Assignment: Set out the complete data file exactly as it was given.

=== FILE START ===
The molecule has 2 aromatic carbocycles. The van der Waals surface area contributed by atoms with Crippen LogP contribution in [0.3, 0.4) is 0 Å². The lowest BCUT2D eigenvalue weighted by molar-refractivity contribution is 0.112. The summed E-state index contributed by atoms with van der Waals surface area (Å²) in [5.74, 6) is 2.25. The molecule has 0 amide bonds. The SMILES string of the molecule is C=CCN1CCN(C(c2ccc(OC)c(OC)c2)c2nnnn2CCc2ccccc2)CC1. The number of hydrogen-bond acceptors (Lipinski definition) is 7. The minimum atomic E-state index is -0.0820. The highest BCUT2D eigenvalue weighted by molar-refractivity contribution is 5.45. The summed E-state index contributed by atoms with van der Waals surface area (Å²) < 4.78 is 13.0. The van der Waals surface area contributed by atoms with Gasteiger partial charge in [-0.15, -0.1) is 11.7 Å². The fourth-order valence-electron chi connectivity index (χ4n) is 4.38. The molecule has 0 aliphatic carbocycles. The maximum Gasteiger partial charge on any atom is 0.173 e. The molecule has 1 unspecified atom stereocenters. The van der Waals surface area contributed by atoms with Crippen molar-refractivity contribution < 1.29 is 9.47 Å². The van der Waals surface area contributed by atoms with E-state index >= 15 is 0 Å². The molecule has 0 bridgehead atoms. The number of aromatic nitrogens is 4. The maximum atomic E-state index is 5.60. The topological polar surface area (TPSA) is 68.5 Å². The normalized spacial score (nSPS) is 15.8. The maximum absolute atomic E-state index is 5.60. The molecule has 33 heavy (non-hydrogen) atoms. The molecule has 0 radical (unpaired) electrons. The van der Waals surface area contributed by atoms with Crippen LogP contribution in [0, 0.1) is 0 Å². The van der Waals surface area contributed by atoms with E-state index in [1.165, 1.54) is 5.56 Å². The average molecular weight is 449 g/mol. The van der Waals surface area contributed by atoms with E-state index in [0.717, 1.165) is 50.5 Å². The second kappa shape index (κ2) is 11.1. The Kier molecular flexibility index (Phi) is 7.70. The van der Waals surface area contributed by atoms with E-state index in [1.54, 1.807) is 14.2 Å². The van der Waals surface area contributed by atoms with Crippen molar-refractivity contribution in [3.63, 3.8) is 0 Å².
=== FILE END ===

The molecule has 2 aromatic carbocycles. The van der Waals surface area contributed by atoms with Crippen LogP contribution in [0.3, 0.4) is 0 Å². The lowest BCUT2D eigenvalue weighted by molar-refractivity contribution is 0.112. The summed E-state index contributed by atoms with van der Waals surface area (Å²) in [5.74, 6) is 2.25. The molecule has 0 amide bonds. The SMILES string of the molecule is C=CCN1CCN(C(c2ccc(OC)c(OC)c2)c2nnnn2CCc2ccccc2)CC1. The number of hydrogen-bond acceptors (Lipinski definition) is 7. The minimum atomic E-state index is -0.0820. The highest BCUT2D eigenvalue weighted by molar-refractivity contribution is 5.45. The summed E-state index contributed by atoms with van der Waals surface area (Å²) < 4.78 is 13.0. The van der Waals surface area contributed by atoms with Gasteiger partial charge in [-0.15, -0.1) is 11.7 Å². The fourth-order valence-electron chi connectivity index (χ4n) is 4.38. The molecule has 0 aliphatic carbocycles. The maximum Gasteiger partial charge on any atom is 0.173 e. The molecule has 1 unspecified atom stereocenters. The van der Waals surface area contributed by atoms with Crippen molar-refractivity contribution < 1.29 is 9.47 Å². The van der Waals surface area contributed by atoms with E-state index >= 15 is 0 Å². The molecule has 0 bridgehead atoms. The number of aromatic nitrogens is 4. The maximum atomic E-state index is 5.60. The topological polar surface area (TPSA) is 68.5 Å². The normalized spacial score (nSPS) is 15.8. The maximum absolute atomic E-state index is 5.60. The molecule has 33 heavy (non-hydrogen) atoms. The molecule has 0 radical (unpaired) electrons. The van der Waals surface area contributed by atoms with Crippen LogP contribution in [0, 0.1) is 0 Å². The van der Waals surface area contributed by atoms with E-state index in [1.165, 1.54) is 5.56 Å². The average molecular weight is 449 g/mol. The van der Waals surface area contributed by atoms with E-state index in [0.717, 1.165) is 50.5 Å². The second kappa shape index (κ2) is 11.1. The Kier molecular flexibility index (Phi) is 7.70. The van der Waals surface area contributed by atoms with E-state index in [1.54, 1.807) is 14.2 Å². The van der Waals surface area contributed by atoms with Crippen molar-refractivity contribution in [3.63, 3.8) is 0 Å².